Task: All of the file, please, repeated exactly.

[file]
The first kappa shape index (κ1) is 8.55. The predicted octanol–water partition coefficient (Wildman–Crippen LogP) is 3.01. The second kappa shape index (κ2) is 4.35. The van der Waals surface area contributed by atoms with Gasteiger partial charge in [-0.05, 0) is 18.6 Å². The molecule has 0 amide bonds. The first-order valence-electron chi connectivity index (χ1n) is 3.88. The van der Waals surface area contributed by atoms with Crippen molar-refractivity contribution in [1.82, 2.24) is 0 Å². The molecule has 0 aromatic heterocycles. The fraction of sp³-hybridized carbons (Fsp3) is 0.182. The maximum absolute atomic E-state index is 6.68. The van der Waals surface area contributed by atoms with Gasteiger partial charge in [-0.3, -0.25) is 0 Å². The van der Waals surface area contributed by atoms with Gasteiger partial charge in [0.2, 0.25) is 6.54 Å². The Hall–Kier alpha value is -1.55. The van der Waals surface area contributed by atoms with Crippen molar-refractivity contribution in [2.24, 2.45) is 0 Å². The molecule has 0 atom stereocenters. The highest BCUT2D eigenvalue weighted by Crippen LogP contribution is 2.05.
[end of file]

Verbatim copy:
The first kappa shape index (κ1) is 8.55. The predicted octanol–water partition coefficient (Wildman–Crippen LogP) is 3.01. The second kappa shape index (κ2) is 4.35. The van der Waals surface area contributed by atoms with Gasteiger partial charge in [-0.05, 0) is 18.6 Å². The molecule has 0 amide bonds. The first-order valence-electron chi connectivity index (χ1n) is 3.88. The van der Waals surface area contributed by atoms with Crippen molar-refractivity contribution in [1.82, 2.24) is 0 Å². The molecule has 0 aromatic heterocycles. The fraction of sp³-hybridized carbons (Fsp3) is 0.182. The maximum absolute atomic E-state index is 6.68. The van der Waals surface area contributed by atoms with Gasteiger partial charge in [-0.3, -0.25) is 0 Å². The van der Waals surface area contributed by atoms with Gasteiger partial charge in [0.2, 0.25) is 6.54 Å². The Hall–Kier alpha value is -1.55. The van der Waals surface area contributed by atoms with Crippen molar-refractivity contribution in [2.24, 2.45) is 0 Å². The molecule has 0 atom stereocenters. The highest BCUT2D eigenvalue weighted by Crippen LogP contribution is 2.05.